As of 2001, about a million Michiganders and 40 million other Americans - in all 14.6 percent of the population - were without health insurance for all or part of the year. In Ohio, it's 1.25 million, 11.2 percent without insurance. In Lucas County, 50,000.
A recent report from the Robert Wood Johnson Foundation said four in five of those in the labor force had no insurance or had at least one parent with a job.
The United States is the only country in the western world in such a predicament, a country that doesn't assure its citizens basic medical care. As a result, people in serious need of treatment go without it and may die because they are too poor. We've made poverty a capital crime.
Consider the example of 19-year-old Nick Swinehart, a self-employed Michigan construction worker. He has a new baby daughter and a metastasized melanoma - a skin cancer that began as a mole. He did not have a doctor look at it early on because he said he couldn't afford it.
In Michigan, Gov. Jennifer Granholm, U.S. Sens. Carl Levin and Debbie Stabenow, and Detroit Mayor Kwame Kilpatrick recently called for action to turn this situation around.
Even Michigan State Rep. Larry Julian, a Republican who chairs the House Insurance Committee, says there's been enough talk and that it is time to act.
There has been zero talk of solutions from Gov. Bob Taft and the General Assembly on this issue, and certainly no display of unity by the governor, Ohio's U.S. senators, and the mayors of the state's major cities.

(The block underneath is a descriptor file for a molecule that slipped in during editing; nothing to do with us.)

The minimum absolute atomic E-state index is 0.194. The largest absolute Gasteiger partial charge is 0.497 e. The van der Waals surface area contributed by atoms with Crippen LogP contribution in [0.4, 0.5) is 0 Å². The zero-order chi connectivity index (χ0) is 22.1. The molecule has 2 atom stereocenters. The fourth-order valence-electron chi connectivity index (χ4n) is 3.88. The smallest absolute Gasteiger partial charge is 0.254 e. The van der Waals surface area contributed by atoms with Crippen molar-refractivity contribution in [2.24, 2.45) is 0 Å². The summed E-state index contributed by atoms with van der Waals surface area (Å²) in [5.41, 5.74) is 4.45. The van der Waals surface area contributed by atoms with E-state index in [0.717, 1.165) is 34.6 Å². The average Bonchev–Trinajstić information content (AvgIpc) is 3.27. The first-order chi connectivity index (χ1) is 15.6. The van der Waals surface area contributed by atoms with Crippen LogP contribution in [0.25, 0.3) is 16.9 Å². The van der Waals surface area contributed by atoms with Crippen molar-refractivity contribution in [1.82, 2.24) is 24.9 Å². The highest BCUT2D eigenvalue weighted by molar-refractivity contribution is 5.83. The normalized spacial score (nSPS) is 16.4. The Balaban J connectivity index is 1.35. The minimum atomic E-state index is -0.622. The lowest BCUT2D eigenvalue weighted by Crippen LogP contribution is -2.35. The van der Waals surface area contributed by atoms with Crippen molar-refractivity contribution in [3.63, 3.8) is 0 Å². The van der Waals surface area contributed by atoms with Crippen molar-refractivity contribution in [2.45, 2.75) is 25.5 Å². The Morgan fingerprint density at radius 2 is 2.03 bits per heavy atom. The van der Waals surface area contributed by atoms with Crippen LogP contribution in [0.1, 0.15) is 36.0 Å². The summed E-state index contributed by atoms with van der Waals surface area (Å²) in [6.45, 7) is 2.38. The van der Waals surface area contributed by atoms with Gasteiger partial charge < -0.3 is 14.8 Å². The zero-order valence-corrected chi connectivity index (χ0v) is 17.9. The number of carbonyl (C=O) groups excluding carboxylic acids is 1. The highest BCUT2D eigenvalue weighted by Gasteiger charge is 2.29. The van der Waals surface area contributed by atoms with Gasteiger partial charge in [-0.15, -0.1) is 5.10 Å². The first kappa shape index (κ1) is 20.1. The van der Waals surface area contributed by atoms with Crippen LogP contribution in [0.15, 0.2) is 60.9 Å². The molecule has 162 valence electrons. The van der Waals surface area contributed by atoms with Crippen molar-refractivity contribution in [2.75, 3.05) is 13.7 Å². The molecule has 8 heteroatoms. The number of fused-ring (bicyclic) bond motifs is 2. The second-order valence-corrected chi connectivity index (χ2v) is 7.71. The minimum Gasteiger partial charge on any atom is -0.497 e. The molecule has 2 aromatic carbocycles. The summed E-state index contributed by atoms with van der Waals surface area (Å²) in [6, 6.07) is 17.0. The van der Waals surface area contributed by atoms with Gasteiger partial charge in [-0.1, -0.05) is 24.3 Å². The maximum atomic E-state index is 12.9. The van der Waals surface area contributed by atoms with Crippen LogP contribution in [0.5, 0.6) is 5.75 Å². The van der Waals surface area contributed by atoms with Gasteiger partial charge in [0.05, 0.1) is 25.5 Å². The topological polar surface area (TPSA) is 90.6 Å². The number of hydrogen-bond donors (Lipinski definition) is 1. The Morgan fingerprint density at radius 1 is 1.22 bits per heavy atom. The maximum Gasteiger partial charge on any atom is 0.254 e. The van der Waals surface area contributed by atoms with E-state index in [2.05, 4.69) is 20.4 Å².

This is despite the fact that uninsured women with breast cancer are twice as likely to die as insured women. Uninsured men are nearly twice as likely to be diagnosed at a late and possibly fatal stage of colon cancer as insured men, and uninsured children in need of medical or surgical care are more likely to go without.
Worse yet from an economic viewpoint, uninsured are more than twice as likely to use the priciest venues of medical services - emergency rooms.
So what is Governor Taft doing in his budget cutting proposals? Leaving more people without medical insurance.
He would cut 10,000 people from disability assistance medical assistance, plus 50,000 parents from low-income families Medicaid, and cut dental, vision, chiropractic, and other services, as well as hours per week of nursing and daily living services, and more.
Where is the sense of enlightened self-interest in assuring a healthy populace? Where is the economic sense to know that medical care delayed often calls for more costly procedures, and a less happy outcome?